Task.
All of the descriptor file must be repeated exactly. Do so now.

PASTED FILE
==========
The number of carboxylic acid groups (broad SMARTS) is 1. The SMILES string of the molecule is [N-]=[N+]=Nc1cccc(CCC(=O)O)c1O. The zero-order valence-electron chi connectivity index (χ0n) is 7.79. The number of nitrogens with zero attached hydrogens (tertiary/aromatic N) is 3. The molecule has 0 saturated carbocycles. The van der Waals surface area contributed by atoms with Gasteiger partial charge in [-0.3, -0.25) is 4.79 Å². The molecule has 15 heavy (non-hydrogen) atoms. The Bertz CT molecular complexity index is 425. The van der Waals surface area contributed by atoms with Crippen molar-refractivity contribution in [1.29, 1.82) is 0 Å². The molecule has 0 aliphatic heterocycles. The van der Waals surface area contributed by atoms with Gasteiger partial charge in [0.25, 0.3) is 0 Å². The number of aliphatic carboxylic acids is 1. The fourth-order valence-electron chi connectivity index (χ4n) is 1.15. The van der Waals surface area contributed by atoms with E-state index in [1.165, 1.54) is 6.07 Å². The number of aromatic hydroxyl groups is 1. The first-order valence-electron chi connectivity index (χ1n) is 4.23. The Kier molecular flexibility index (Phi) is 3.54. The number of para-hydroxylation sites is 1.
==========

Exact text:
The number of carboxylic acid groups (broad SMARTS) is 1. The SMILES string of the molecule is [N-]=[N+]=Nc1cccc(CCC(=O)O)c1O. The zero-order valence-electron chi connectivity index (χ0n) is 7.79. The number of nitrogens with zero attached hydrogens (tertiary/aromatic N) is 3. The molecule has 0 saturated carbocycles. The van der Waals surface area contributed by atoms with Gasteiger partial charge in [-0.3, -0.25) is 4.79 Å². The molecule has 15 heavy (non-hydrogen) atoms. The Bertz CT molecular complexity index is 425. The van der Waals surface area contributed by atoms with Crippen molar-refractivity contribution in [1.29, 1.82) is 0 Å². The molecule has 0 aliphatic heterocycles. The van der Waals surface area contributed by atoms with Gasteiger partial charge in [0.25, 0.3) is 0 Å². The number of aliphatic carboxylic acids is 1. The fourth-order valence-electron chi connectivity index (χ4n) is 1.15. The van der Waals surface area contributed by atoms with E-state index in [1.165, 1.54) is 6.07 Å². The number of aromatic hydroxyl groups is 1. The first-order valence-electron chi connectivity index (χ1n) is 4.23. The Kier molecular flexibility index (Phi) is 3.54. The number of para-hydroxylation sites is 1.